$25 Billion a Year: Value of Australia’s Oceans

A study of the Australian oceans’ economic value has pegged the total number at $25 billion dollars a year. Research director for the Sydney Center for Policy Development said, It’s not an easy thing to put a price on the value of life let alone an ecological treasure chest that sustains and if protected could sustain us for future lifetimes, but that’s what this study aims to do.” (Source: ChinaDaily)

Australia is surrounded by beautiful, biologically-rich marine habitats. Marine tourism brings in an estimated $11 billion a year. Depletion of fish stocks and marine wildlife could cause the loss of 9,000 jobs, says the study. The largest economic benefit, was found to be taking carbon out of the air and atmosphere. This natural function of the oceans as a carbon sink (including seagrass beds and coral reefs) was calculated to be $15.8 billion.

Protecting regional fish stocks could bring in another $3.3 billion a year, if global overfishing continues, meaning Australia’s market would increase in value to meet the same level of demand. The study says that currently forty-two percent of Australia’s fish populations are in need of being rebuilt, so there is room for increased economic growth if that were to occur. Five recommendations for sustainably managing Australia’s oceans were included in the report for consideration by the national government.

One area of concern is deep sea fisheries, which have been operated like terrestrial mining operations in some cases. Ending deep sea fisheries would be particularly appropriate for the high seas outside the [exclusive economic zones] of maritime countries, where fisheries from a few countries are harming the biodiversity that is a vital interest for all of humankind,” said an American scientist. (Source: smh.au)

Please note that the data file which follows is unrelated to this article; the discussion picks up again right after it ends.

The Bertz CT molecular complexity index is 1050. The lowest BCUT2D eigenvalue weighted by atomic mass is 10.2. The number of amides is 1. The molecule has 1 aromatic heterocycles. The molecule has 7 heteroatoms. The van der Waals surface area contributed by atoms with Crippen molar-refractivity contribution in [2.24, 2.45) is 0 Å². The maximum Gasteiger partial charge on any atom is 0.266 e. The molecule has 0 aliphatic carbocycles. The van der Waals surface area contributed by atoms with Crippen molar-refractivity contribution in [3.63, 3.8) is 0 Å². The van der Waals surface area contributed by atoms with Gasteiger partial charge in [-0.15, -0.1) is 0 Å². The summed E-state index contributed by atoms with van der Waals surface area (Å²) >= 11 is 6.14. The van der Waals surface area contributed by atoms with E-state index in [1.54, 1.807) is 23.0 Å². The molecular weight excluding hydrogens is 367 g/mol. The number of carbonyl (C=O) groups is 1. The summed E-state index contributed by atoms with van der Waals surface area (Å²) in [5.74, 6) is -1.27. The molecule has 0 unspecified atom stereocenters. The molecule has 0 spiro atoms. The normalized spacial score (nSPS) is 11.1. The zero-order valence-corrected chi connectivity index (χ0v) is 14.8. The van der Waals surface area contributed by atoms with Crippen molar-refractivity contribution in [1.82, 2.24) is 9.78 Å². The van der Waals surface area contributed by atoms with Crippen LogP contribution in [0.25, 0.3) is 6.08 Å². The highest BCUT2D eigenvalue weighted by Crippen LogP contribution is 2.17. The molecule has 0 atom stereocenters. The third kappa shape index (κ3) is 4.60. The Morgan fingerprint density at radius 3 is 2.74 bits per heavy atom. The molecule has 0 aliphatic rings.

One thing that was mentioned is the potential for the economic value of Australia’s oceans to increase over time. As climate change worsens, the value of natural carbon removal will likely increase. Increases in the human population might also create more interest in developing aquaculture, especially if there is less arable land available with more droughts and other extreme weather.

Image Credit: NASA, Public Domain

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K s Goh
KS Goh7 years ago

Thanks for the article.

Chinmayee Jog
Chinmayee Jog7 years ago

Thanks for sharing - I had no idea, and I live in Aus! I also didn't ever think about the fact that oceans would of course be carbon sinks! Talk about another reason to protect and preserve them!

Cheryl B.
Cheryl B7 years ago


F S7 years ago

"Earth does belong to man; it is man who belongs to the Earth,"
~Chief Seattle

Dianne Robertson
Dianne Robertson7 years ago

Thanks ! Very intresting!!

Emma Davey
Emma D7 years ago

interesting - but sad the thought that such things i.e. our natural world must be viewed in monetary terms before it's valued...

Renato Gullino
Renato G7 years ago

Noted/Saved/Shared/Uploaded .... Tks 4 sending ....

Tom Sullivan
Tom C Sullivan7 years ago


Debbie L.
Debbie Lim7 years ago


Joan S.
Joan S7 years ago

glad too see studies like this as it seems people pay more attention to things if there is a price tag involved. Shame though that it has to be done that way.